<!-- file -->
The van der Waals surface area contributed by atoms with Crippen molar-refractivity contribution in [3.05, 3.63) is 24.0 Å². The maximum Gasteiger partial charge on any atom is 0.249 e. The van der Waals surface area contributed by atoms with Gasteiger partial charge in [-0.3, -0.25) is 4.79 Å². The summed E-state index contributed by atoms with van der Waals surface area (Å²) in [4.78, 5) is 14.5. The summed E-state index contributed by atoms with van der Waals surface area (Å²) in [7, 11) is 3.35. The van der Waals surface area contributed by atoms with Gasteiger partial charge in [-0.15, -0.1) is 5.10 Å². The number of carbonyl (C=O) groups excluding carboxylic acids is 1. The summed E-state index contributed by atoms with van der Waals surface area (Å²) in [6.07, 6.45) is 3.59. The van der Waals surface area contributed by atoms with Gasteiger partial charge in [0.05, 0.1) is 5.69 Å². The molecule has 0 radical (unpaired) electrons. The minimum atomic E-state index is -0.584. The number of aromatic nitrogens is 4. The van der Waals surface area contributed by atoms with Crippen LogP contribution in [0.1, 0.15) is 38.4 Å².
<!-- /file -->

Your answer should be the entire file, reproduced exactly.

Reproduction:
The van der Waals surface area contributed by atoms with Crippen molar-refractivity contribution in [3.05, 3.63) is 24.0 Å². The maximum Gasteiger partial charge on any atom is 0.249 e. The van der Waals surface area contributed by atoms with Gasteiger partial charge in [-0.3, -0.25) is 4.79 Å². The summed E-state index contributed by atoms with van der Waals surface area (Å²) in [4.78, 5) is 14.5. The summed E-state index contributed by atoms with van der Waals surface area (Å²) in [7, 11) is 3.35. The van der Waals surface area contributed by atoms with Gasteiger partial charge in [-0.15, -0.1) is 5.10 Å². The number of carbonyl (C=O) groups excluding carboxylic acids is 1. The summed E-state index contributed by atoms with van der Waals surface area (Å²) in [6.07, 6.45) is 3.59. The van der Waals surface area contributed by atoms with Gasteiger partial charge in [0.05, 0.1) is 5.69 Å². The molecule has 0 radical (unpaired) electrons. The minimum atomic E-state index is -0.584. The number of aromatic nitrogens is 4. The van der Waals surface area contributed by atoms with Crippen LogP contribution in [0.1, 0.15) is 38.4 Å².